Orthopedic surgery entails the correction of skeletal problems within the human body, especially the spine. Surgeons in this branch of medicine try to repair the bodies of people who have been injured to give them relief from the pain and stress they endure while going about their everyday lives.
When you think of orthopedics in that light, it isn’t hard to understand why Dr. Emory Chang decided to build a 1994 Mazda RX-7 into the sweet ride you see on these pages. He’s spent his career bringing used and abused bodies back to life, and this RX-7 was an easy transfer – instead of helping people improve their daily lives, this car improves his daily life. And he definitely improved the style and substance of the RX-7.
The Arcadia, CA resident has always had a passion for the Mazda RX-7 and spent eight years and $100,000 creating this beautiful masterpiece. He loves the third-generation FD3S model and is especially proud of its racing pedigree. “It’s my favourite car,” Chang said, “always has been, always will be.”
Bought in July of 1997, this RX-7 had been raced in SCCA competition so Chang knew it could withstand the demands he intended to put on it. It all starts under the hood with a 1,298cc 13B-REW two-rotor engine with an aluminum block. Thanks to C-Office, the engine was machined and received a data acquisition system. The intakes and exhaust ports were then street ported, while a turbo upgrade comes in the form of an A’PEXi IHI-RX6B model. A’PEXi also stepped in with a custom (C2 core) intercooler, wastegate, intake and Power FC ECU. GReddy handles the intercooler piping while CWC provides dual oil coolers to make sure everything runs at optimum temperatures along with a Mazdacomp aluminum radiator.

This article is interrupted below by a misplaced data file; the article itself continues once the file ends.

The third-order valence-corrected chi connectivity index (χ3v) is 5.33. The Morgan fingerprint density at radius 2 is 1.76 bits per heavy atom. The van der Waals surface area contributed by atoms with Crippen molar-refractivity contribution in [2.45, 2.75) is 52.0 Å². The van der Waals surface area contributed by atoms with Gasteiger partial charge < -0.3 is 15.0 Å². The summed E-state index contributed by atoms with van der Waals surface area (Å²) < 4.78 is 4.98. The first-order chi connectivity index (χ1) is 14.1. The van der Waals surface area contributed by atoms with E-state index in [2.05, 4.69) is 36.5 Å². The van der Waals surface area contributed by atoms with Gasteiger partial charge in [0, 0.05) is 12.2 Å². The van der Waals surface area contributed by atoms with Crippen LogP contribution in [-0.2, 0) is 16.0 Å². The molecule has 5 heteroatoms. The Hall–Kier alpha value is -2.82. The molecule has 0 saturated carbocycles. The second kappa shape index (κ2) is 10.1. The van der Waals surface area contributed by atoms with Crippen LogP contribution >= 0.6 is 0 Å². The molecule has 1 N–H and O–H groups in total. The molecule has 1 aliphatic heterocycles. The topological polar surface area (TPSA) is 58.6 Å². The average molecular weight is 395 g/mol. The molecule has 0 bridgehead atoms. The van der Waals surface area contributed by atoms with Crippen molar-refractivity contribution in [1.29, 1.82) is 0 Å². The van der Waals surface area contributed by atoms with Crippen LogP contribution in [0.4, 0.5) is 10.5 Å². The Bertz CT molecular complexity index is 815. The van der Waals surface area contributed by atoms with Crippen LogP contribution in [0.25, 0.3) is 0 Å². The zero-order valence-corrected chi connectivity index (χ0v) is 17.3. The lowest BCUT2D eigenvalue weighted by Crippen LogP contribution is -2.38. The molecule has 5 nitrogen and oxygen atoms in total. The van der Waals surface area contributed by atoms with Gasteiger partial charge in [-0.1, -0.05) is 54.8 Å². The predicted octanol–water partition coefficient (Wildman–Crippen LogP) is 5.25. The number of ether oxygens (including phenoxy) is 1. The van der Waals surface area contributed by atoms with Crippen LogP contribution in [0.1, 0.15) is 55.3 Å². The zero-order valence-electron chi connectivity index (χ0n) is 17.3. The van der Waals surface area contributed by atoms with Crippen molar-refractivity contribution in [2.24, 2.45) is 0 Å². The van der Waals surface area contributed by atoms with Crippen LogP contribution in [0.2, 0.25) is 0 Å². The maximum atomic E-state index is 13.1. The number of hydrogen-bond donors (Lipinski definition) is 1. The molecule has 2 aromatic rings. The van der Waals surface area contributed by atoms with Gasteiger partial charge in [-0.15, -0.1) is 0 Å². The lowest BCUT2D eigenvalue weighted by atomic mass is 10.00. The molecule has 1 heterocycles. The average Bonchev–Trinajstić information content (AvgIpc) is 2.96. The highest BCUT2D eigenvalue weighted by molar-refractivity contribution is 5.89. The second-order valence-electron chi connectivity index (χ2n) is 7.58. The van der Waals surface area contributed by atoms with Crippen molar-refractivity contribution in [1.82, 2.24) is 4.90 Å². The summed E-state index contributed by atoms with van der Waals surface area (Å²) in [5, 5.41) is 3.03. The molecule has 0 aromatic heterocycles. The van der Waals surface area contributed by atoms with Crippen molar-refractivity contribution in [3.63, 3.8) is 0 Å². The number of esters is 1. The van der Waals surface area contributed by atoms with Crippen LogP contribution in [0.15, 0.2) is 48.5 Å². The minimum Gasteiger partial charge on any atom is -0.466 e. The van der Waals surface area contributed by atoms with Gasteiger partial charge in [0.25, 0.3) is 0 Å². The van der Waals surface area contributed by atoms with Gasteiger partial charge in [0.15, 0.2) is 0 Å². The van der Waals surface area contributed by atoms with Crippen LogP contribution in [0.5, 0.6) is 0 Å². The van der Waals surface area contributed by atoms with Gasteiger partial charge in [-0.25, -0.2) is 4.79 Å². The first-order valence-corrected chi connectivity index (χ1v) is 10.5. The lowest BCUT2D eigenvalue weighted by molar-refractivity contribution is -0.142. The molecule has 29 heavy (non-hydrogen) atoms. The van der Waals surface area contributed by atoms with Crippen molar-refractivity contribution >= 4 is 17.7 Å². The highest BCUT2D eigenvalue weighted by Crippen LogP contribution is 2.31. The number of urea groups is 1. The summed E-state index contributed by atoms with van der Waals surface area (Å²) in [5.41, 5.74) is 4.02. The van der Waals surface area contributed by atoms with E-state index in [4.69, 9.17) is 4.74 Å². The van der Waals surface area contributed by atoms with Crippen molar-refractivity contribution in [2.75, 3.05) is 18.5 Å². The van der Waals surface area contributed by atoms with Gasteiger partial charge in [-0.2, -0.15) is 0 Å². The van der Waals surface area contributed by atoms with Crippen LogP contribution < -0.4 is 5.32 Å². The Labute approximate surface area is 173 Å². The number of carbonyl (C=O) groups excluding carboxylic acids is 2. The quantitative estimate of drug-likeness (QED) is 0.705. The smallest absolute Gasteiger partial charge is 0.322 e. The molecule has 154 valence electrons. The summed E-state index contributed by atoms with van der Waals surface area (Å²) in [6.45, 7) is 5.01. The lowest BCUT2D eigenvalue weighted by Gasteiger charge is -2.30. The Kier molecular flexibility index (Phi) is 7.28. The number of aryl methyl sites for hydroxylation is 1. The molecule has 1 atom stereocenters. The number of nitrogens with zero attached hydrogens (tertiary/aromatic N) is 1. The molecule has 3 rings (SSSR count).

Feeding the engine begins with an RP Competition fuel pump that connects with a K2RD fuel rail and an NGR adjustable fuel pressure regulator. The primary injectors are 850cc versions while the secondary units are 1,200cc. Magnacore 10mm ignition wires tie things together nicely while Insanamine keeps everything grounded with its kit. Ianetti Advanced Carbon 3mm apex seals were added along with a six-puck ACT clutch and JUN chromoly flywheel. Chang turned to the experts at Mazdaspeed for a short shifter. Expunging the spent gases is an A’PEXi N1 dual exhaust which is connected to a three-inch AR&T mid-pipe, A’PEXi exhaust manifold and down-pipe. Completing the performance upgrades are a J&S knock retard system that keeps the engine from blowing up when stressed and RP Racing Triple Pulleys that free up some extra power for the RX-7 on the street.
Of course, what’s the point in adding all this performance if the car can’t handle the stress? With that in mind, Chang upgraded the front and rear suspension with JIC FLT-A2 coilovers with the front and rear sway bars taken care of by Racing Beat’s tubular versions. The RX-7 was further improved with updated end-links, CWC front sway bar mounts and Unobtainium Motorsportsports urethane bushings. Chang went with Mazda’s OEM R2 version for the front strut brace and a Cusco for the rear. Other add-ons Chang chose include M2 Competition trailing arms and rear toe links, a Mazdaspeed Power Plant frame and two-way limited slip differential, and finally, an ACPT carbon fibre driveshaft.